Growing Forward: Testing and regulations

An ongoing debate in the medical cannabis community is over how much New Mexico’s Medical Cannabis Program should be regulated and to what testing standards the state should hold producers. 

This week in Growing Forward, we take a look at the state’s regulations and testing standards. 

The state’s Medical Cannabis Program is solely overseen by the New Mexico Department of Health. Dominick Zurlo, the director of the state’s Medical Cannabis Program, said some other states’ medical cannabis programs are overseen by multiple different agencies. 

“New Mexico is fairly unique in this way that we have an overarching Department of Health that covers the entire state,” Zurlo said. 

Earlier this year, DOH held multiple hearings about a change to testing standards. Many in the medical cannabis industry spoke out against the new proposed standards, arguing that the increased costs associated with testing would be passed along to patients. 

Duke Rodriguez, the president and CEO of cannabis producer Ultra Health, has long argued against standards that he calls arbitrary. Rodriguez told Growing Forward that his company is in favor of high testing standards, but warned that the same standards designed to protect patients can hurt their pocketbooks.  

“We want safe, reliable medicine,” Rodriguez said. “We want it to be protected, we want to be clean, but we also have to do it in a responsible way.”

Ultra Health and a handful of other producers also filed legal action against the state, arguing that the new updated rules are “arbitrary and capricious.”

We also spoke with Ginger Grider and her husband Heath.

Growing Forward: Education

In this week’s episode of Growing Forward, the collaborative podcast between NM Political Report and New Mexico PBS, we take a look at education. 

Dispensary employees must reach a certain level of required certification, but what kind of knowledge should patients expect from those who are dispensing their medication? Shanon Jaramillo runs a local cannabis education and staffing agency. She said her goal is to make sure New Mexico implements a new and rigorous education program in order to make sure dispensary employees are giving the best advice to new patients who may have never used cannabis before. Her concern is that the state legalizes recreational-use cannabis without also implementing a rigorous education requirement for medical cannabis dispensary employees.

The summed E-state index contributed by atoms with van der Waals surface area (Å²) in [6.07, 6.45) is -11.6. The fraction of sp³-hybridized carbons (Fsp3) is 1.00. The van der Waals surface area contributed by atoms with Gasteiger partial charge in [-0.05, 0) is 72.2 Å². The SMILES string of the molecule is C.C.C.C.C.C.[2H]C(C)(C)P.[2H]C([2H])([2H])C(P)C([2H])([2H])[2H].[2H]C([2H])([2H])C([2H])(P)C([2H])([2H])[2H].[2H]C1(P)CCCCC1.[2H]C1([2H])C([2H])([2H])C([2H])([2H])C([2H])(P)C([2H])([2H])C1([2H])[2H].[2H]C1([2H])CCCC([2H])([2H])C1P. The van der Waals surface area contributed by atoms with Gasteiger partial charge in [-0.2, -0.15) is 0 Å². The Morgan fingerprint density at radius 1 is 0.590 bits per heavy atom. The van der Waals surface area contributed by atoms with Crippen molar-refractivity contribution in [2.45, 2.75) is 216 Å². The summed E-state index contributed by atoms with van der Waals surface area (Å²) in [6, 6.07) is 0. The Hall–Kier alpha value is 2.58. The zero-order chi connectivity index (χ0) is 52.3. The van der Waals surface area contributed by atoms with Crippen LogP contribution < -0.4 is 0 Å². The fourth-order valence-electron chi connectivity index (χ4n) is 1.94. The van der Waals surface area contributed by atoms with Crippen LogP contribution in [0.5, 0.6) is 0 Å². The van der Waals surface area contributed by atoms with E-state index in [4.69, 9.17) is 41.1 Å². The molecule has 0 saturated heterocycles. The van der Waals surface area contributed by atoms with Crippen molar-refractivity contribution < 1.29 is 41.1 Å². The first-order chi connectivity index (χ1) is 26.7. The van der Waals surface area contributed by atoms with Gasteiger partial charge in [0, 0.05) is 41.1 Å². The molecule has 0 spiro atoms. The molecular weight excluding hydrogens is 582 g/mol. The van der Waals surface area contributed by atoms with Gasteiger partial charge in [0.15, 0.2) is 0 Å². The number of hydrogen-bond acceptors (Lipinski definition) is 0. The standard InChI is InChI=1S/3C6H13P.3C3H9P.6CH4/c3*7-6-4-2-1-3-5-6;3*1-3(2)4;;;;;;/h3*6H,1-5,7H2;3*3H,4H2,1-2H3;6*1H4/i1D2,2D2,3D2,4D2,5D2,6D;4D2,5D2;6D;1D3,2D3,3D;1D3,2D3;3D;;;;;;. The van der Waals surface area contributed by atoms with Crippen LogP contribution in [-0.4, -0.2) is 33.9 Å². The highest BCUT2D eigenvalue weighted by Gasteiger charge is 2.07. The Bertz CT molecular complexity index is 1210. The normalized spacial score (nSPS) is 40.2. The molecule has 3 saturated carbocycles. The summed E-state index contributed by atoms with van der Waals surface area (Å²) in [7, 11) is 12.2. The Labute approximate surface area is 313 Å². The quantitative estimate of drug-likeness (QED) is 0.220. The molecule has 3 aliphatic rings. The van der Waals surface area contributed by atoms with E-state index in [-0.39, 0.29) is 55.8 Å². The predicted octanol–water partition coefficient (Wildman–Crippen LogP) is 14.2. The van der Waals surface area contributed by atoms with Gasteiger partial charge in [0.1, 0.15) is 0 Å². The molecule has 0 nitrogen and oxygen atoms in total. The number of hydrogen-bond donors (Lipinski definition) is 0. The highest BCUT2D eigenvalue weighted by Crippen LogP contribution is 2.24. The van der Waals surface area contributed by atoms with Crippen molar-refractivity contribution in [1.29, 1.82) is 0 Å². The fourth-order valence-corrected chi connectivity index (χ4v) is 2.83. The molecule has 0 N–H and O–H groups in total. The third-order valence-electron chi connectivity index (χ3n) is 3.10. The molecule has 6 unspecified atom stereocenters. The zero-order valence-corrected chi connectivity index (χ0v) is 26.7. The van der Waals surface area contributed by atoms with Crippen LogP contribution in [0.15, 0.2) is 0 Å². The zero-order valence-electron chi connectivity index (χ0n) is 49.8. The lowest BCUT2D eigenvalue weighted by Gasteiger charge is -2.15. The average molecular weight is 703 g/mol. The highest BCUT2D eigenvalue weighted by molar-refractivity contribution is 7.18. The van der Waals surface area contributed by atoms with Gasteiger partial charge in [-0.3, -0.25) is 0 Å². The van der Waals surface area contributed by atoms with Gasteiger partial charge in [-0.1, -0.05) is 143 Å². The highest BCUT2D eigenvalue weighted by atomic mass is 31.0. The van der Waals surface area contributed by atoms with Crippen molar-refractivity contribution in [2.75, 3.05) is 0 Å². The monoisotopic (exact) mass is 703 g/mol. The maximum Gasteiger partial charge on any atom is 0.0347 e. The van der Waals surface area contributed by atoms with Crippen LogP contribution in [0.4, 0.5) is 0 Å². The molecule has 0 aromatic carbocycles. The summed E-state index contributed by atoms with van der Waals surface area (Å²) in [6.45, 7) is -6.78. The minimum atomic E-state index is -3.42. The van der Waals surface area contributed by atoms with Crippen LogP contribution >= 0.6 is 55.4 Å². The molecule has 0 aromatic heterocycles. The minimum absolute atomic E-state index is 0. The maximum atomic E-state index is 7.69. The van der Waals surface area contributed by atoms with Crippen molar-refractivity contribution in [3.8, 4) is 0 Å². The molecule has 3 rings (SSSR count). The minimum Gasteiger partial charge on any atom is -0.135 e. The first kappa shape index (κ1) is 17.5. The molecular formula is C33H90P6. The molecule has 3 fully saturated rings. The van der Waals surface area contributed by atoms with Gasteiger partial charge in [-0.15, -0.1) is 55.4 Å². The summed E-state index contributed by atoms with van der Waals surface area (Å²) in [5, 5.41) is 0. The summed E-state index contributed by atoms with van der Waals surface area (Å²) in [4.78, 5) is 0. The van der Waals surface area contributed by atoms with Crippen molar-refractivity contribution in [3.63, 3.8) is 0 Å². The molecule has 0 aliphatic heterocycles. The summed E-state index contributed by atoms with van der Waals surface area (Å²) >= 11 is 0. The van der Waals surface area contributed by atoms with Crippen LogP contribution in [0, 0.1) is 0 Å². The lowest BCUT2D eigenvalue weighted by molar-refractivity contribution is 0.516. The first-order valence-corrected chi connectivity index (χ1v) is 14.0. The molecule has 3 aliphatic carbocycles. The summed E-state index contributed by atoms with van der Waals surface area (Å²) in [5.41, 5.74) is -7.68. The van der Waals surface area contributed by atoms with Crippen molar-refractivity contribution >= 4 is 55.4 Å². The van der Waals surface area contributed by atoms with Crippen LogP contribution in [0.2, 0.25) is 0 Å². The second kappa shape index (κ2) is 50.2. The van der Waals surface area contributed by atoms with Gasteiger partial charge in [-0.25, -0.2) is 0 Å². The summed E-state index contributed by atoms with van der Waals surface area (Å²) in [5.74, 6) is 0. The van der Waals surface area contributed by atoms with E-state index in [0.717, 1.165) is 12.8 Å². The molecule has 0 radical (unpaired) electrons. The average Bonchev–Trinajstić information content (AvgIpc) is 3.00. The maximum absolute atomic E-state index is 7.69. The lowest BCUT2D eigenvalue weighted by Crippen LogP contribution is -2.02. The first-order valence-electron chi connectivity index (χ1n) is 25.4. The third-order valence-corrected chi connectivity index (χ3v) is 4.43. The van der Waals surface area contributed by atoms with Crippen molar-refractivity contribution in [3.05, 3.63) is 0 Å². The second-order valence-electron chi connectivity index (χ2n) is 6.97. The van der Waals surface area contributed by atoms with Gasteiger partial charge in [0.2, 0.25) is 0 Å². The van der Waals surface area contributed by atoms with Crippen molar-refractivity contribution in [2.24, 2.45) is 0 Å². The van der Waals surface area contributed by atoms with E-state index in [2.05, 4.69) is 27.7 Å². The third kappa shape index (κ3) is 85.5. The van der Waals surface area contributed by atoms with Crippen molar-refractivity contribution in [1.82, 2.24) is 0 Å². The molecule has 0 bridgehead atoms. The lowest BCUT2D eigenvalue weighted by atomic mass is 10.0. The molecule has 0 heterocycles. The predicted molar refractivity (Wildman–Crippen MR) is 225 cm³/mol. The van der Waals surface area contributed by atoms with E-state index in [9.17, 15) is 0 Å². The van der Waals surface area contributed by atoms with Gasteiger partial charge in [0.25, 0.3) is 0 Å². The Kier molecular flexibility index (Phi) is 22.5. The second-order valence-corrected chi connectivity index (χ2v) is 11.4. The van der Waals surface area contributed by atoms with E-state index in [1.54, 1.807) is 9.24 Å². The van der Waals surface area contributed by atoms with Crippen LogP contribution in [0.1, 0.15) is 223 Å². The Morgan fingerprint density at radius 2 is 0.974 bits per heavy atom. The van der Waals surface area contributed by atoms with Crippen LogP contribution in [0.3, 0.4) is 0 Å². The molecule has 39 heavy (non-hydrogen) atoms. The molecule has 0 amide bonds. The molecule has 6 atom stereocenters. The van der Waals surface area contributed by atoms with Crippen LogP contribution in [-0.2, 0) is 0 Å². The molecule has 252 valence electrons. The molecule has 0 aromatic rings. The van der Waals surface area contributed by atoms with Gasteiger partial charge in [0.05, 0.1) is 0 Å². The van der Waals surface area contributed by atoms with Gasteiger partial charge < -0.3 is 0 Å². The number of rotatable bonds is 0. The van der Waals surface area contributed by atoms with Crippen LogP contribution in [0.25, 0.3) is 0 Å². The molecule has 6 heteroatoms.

“I’m fearful without that educational bridge, I’m fearful that the program will take on the likeness of other medical programs that we’ve seen in other states and that will start to dwindle,” Jaramillo said. 

Part of education for both patients and non-patients  is to make it clear what medical cannabis is designed to do. An often misunderstood issue with medical cannabis is that state law does not recognize it as a substance that can cure diseases or other medical conditions.

Growing Forward: Pulling back the leaves

The fifth episode of Growing Forward, the collaborative cannabis podcast between New Mexico PBS and NM Political Report, was released on Tuesday. 

In the episode, we take a look at the cannabis plant itself and hear about how complex it really is. 

Wylie Atherton with New Mexico cannabis producer Seven Point Farms, told Growing Forward that growing experts like him have devoted much of their time to really understanding the intricacies of cannabis. 

“Discerning cannabis is an art form that’s been relegated to small cloistered groups of people who really, really loved the plant,” Atherton said. 

To the novice cannabis user, terms like sativa and indica may not mean much. Others may know the two terms as a way to tell if a cannabis strain is uplifting or relaxing. But Atherton said flavor or aroma profiles play a significant part in how a strain may affect the user. 

Terpenes are compounds found in many plants that produce aromas and flavors. Atherton used driving a car as an analogy for how terpenes and cannabinoids work together. He said the terpenes are like the driver of the car and the cannabinoids are the horsepower or engine of the car. 

“Say you’re smoking a cannabis extract like a distillate that has upwards of 80 percent THC, but there’s no terpene present.

Growing Forward and looking to the past

It is nearly a guarantee that recreational cannabis legalization will be one of the main talking points and likely a wedge issue during next year’s legislative session. Gov. Michelle Lujan Grisham has made it clear since she ran for governor and throughout her nearly two years in office that she wants to see cannabis legalized. 

There have been repeated efforts to fully legalize recreational-use cannabis for a number of years, but under former Gov. Susana Martinez those attempts repeatedly failed. Now, with a governor advocating for legalization, backed with potentially millions of dollars, there may be a light at the end of the tunnel for proponents of legalization. 

But both the 2019 and 2020 legislative sessions showed that it takes more than the governor’s support to legalize cannabis. For the past five years, even under the Martinez administration, no such effort to legalize cannabis even came close to getting to the governor’s desk. Now, even months before legislation can be filed, lawmakers are already discussing the merits and downsides of legalization.